Focus on lifestyles
Early in 1992, the Department of Strategic Planning within the Government's Directorate-General for the Environment began thinking about how consumers could be brought into the country's sustainable development strategy.

The potential pitfalls were evident. Unlike industrial sectors, consumers are not organised into representative groups with which the Government can negotiate, and they do not have uniform aspirations. The opinions of environment and development groups, while important, could not be assumed to represent the thinking of all Dutch citizens. But the Government perceived that one of the greatest dangers would be if people felt that it was imposing alternative lifestyles upon them because this would arouse suspicion rather than co-operation.

The thinking that emerged was that citizens should be encouraged to aim for a lifestyle that made less of an impact on the environment but "without going back to the 1950s", as an official at the Department put it. It was felt that the Government could influence, but not dictate, this process by two means: it could employ the traditional methods of education and social marketing through various media to suggest alternative lifestyles; and it could enlist the support of intermediaries to act as links between Government and the people.

Role for intermediaries
Potential intermediaries that have been identified include utilities such as energy and water suppliers, waste disposal companies, employer federations and trade unions, as well as environmental groups. Erik Brandsma of the Department of Strategic Planning told ENDS that "our main focus is to create a momentum for discussion about consumption patterns and lifestyles within society and we need intermediaries to do that - to start a discussion about what the actual priorities of their lifestyles are and what their environmental priorities are and how they might be combined."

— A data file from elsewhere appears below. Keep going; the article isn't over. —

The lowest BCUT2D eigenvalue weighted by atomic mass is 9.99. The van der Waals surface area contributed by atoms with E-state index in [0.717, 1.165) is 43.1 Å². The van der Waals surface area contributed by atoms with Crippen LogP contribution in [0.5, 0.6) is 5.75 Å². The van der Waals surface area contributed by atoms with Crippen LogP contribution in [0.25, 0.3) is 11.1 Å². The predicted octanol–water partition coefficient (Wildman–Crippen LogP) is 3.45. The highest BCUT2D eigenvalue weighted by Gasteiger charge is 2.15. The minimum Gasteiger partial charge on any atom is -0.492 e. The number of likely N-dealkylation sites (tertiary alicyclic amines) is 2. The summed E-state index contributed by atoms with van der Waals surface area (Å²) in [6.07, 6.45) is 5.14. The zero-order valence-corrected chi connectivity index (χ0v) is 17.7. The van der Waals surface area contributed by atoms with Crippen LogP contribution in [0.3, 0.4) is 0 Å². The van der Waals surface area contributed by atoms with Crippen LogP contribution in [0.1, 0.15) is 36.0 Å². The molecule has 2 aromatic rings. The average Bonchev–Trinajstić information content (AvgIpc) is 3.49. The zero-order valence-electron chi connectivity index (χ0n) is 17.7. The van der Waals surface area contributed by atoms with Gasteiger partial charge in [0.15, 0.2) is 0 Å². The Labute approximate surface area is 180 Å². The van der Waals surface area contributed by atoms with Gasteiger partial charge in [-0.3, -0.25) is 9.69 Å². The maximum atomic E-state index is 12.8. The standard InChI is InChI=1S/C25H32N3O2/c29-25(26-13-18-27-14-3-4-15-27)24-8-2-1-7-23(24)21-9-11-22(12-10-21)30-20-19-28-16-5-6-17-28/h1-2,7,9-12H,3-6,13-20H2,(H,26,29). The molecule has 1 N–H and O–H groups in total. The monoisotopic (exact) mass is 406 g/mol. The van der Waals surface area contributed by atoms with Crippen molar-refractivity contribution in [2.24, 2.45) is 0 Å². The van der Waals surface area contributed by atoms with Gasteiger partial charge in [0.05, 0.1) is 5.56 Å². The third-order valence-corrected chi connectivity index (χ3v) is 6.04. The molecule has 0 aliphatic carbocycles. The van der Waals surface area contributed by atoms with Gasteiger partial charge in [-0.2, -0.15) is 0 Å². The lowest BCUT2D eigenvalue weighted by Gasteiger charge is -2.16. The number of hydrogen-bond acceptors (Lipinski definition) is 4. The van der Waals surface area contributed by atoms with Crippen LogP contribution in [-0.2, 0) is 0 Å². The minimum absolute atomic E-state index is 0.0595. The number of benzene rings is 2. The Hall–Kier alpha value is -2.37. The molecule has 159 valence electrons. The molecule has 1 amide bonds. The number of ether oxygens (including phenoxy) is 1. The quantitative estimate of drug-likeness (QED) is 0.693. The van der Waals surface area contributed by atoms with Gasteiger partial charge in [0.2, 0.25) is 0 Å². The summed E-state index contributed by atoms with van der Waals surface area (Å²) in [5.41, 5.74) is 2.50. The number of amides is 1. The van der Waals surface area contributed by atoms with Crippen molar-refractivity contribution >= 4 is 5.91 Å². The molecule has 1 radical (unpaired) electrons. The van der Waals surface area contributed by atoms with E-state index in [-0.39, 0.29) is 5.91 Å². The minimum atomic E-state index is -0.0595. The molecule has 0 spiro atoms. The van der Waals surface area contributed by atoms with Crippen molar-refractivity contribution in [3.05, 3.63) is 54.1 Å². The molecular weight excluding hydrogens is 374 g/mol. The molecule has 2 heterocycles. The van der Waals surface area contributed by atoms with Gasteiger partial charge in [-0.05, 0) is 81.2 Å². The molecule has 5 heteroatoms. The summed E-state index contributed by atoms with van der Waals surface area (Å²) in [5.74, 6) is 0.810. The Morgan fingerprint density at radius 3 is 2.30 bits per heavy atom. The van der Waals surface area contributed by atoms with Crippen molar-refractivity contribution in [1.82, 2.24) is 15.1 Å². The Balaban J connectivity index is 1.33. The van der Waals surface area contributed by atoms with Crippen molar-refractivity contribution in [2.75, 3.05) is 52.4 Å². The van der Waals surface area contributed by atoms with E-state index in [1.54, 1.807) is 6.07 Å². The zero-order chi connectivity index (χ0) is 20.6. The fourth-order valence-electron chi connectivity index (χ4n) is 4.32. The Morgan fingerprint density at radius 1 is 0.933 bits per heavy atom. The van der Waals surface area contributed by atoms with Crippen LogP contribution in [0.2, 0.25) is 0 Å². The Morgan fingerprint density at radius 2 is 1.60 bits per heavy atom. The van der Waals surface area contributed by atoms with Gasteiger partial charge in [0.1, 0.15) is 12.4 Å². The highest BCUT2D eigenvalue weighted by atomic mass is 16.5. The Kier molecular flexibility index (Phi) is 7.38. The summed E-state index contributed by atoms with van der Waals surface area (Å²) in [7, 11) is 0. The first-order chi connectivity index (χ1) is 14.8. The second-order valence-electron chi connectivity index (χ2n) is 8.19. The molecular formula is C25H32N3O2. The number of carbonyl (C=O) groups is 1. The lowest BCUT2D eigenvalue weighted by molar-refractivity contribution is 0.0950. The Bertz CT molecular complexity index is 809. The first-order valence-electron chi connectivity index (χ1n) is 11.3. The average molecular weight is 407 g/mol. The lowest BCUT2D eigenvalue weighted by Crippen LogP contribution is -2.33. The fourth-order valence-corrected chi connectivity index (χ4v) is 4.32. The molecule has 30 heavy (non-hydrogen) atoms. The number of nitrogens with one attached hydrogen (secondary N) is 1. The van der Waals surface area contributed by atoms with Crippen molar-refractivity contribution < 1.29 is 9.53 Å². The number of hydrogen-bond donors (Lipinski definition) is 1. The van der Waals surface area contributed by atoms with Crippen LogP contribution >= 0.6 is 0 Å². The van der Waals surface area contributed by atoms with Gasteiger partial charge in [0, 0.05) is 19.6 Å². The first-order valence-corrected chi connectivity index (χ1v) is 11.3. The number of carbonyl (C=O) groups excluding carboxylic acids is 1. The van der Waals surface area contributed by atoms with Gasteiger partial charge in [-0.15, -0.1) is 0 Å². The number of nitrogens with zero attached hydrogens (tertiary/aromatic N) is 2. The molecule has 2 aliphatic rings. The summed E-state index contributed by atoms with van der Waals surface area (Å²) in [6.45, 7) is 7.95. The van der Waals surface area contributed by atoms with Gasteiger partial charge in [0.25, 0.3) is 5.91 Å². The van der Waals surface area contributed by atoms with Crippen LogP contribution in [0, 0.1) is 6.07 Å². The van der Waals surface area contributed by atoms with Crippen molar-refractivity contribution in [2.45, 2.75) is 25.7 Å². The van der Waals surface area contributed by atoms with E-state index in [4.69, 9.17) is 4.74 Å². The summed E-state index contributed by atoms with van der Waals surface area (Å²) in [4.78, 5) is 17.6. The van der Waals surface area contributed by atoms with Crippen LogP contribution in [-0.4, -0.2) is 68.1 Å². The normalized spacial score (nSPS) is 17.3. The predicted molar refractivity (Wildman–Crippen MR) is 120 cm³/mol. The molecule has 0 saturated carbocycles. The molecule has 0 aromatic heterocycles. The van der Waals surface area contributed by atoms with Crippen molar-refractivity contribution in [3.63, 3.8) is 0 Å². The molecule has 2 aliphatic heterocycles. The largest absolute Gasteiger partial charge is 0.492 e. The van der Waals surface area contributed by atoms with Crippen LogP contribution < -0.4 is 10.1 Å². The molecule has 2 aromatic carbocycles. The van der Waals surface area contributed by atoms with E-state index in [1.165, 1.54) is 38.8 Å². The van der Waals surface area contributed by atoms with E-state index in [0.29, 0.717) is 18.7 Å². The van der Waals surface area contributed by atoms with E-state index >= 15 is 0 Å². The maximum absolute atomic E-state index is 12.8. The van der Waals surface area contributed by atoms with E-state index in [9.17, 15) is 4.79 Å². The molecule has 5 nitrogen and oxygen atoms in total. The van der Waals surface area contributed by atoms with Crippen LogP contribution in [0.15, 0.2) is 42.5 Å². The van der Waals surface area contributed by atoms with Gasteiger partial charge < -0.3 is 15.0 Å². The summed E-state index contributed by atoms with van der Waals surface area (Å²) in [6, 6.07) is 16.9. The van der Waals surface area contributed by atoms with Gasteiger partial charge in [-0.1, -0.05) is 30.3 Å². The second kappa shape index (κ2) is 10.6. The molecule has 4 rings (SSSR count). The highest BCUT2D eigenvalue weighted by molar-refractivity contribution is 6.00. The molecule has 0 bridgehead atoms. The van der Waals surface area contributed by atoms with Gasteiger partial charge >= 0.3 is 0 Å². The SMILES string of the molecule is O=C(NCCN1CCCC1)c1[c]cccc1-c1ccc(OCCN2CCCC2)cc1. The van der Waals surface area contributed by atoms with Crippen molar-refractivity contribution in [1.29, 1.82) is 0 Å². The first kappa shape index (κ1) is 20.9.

Mr Brandsma stresses that the Government does not intend to push itself forward in this debate. He said: "It has to be a debate in which society says to Government: 'When we look at our consumption patterns we see that we can make improvements here and there. Would that represent a fundamental change? Will it have any effect on the environmental effect that consumers have?'" It will then be for consumers to signal to the Government how the process of change should be facilitated, for example, by providing more information, changing the fiscal system, or financing infrastructural measures.

He acknowledges that at some time in the future consumers may well conclude that the only way they can reduce certain impacts on the environment will be to reduce consumption of some products, but the immediate process has to be one of gradual change. However, he is certain of one thing: that the role of manufacturers of household goods in helping to shape consumption patterns and quantities "will become more and more important in the future."

Principles for sustainability
That conclusion is reinforced by ERM's report. After outlining the present environmental impacts of Dutch households, the report then speculates how these might be reduced by applying four principles of lifestyle change:

  • Rationalise access: This is the process of reducing inefficiencies in the way that people, goods and services are brought together, for example, by increasing bulk distribution of goods to individual households.